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An unholy mess

The Archbishop of Canterbury pours scorn on the universal credit rollout, and brands the gig economy a ‘reincarnation of an ancient evil’

by Conrad Landin, Lamiat Sabin, Alan Jones

ARCHBISHOP of Canterbury Justin Welby demanded a halt to the shambolic universal credit rollout, called for a higher minimum wage and branded the gig economy “evil” in a rapturously received speech to the TUC Congress today.

He was given a standing ovation in Manchester for his attack on the benefits system and criticism of firms such as Amazon for paying “almost nothing” in taxes.

Adding to pressure on Theresa May, Labour leader Jeremy Corbyn used Prime Minister’s questions to accuse her of “pouring petrol on the crisis” and “inflicting misery on the people of this country.”

The archbishop said the gig economy and zero-hours contracts were “nothing new,” branding them "the reincarnation of an ancient evil.”

Asked for his view on the government’s universal credit scheme, which has replaced numerous benefits with a single payment and caused chaos in its implementation, he said: “It was supposed to make it simpler and more efficient. It has not done that.

“It has left too many people worse off, putting them at risk of hunger, debt, rent arrears and foodbanks.

“When universal credit comes into a local area, the number of people going to food banks goes up.

“What is clear is, if they cannot get it right, they need to stop rolling it out.”

The excoriating attack by the archbishop, an Eton-educated former oil executive, coincided with Mr Corbyn taking the Prime Minister to task in the Commons.

He cited the Child Poverty Action Group warning that more children face suffering after half a million more youngsters have already endured financial hardships since 2010.

The government’s own survey has found that many households on universal credit are in debt, a third are in rent arrears and half have fallen behind on bills, he added.

He asked Ms May whether she disputes her own government's survey findings, but she dodged the question.

Mr Corbyn went on: “The government knows this policy is flawed or failing … We are all constituency MPs and I think most of us are all well aware of the pain universal credit is causing when people come for advice.”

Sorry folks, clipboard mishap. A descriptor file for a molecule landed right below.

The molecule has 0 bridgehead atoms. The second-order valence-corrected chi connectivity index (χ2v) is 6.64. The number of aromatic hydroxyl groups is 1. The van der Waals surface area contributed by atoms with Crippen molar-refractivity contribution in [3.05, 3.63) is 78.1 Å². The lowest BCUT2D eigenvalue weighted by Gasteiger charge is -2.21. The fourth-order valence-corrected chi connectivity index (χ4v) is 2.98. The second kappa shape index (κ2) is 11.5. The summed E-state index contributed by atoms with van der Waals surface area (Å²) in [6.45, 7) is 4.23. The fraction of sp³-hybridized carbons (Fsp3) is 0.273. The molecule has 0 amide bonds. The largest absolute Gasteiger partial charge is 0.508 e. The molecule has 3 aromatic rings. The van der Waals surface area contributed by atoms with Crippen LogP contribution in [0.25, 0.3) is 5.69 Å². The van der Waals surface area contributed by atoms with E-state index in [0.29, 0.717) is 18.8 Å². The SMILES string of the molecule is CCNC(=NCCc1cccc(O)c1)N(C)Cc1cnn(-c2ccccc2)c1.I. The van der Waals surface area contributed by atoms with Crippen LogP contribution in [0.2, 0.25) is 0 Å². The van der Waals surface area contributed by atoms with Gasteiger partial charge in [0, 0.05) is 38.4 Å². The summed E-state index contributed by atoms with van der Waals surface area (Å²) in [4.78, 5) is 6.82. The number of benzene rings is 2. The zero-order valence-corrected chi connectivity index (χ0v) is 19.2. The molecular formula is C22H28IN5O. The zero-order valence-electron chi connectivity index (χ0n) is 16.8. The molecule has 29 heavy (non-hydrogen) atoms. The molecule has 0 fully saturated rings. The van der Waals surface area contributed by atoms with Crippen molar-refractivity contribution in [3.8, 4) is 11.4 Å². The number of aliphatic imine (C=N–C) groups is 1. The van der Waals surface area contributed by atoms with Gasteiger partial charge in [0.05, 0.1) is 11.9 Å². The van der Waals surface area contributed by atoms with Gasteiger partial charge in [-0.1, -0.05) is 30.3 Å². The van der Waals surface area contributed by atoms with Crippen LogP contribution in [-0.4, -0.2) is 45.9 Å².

He also mentioned that foodbank organisation the Trussell Trust backs a National Audit Office report warning that universal credit would cost more in the long run than the old system and that foodbank use is four times higher where the scheme has been introduced.

Mr Corbyn noted that, according to mental health charity Mind, there is “a real possibility” of many people with mental health problems losing out on benefits completely. He called it “outrageous.”

He concluded: “The PM is not challenging the burning injustices in our society. She’s pouring petrol on the crisis. When will she stop inflicting misery on the people of this country?”

Ms May resorted to saying that she has fought injustice by setting up the racial disparity audit and scrapping police stop-and-search powers.

Turning to the wider economy, Mr Welby, the most senior figure in the Anglican church, said: “Not paying taxes speaks of the absence of commitment to our shared humanity, to solidarity and justice.

“When vast companies like Amazon and other online traders, the new industries, can get away with paying almost nothing in tax, there is something wrong with the tax system.

“They don’t pay a real living wage, so the taxpayer must support their workers with benefits and, having leached off the taxpayer once, they don't pay for our defence, for security, for stability, for justice, for health, for equality, for education.

“Then they complain of an undertrained workforce, from the education they have not paid for, and pay almost nothing for apprenticeships. Those are only a fraction of the costs of aggressive tax management.”

He warned that Brits should not “delude ourselves” with the belief that “the gig economy is the only reincarnation of oppression of the vulnerable in employment.”

GMB general secretary Tim Roache commented: “The archbishop’s speech today shows that the greed and selfishness of corporate giants who leach off the taxpayer, keep their staff permanently insecure and exercise no level of responsibility to the communities they operate in is a matter for all of us.”

 

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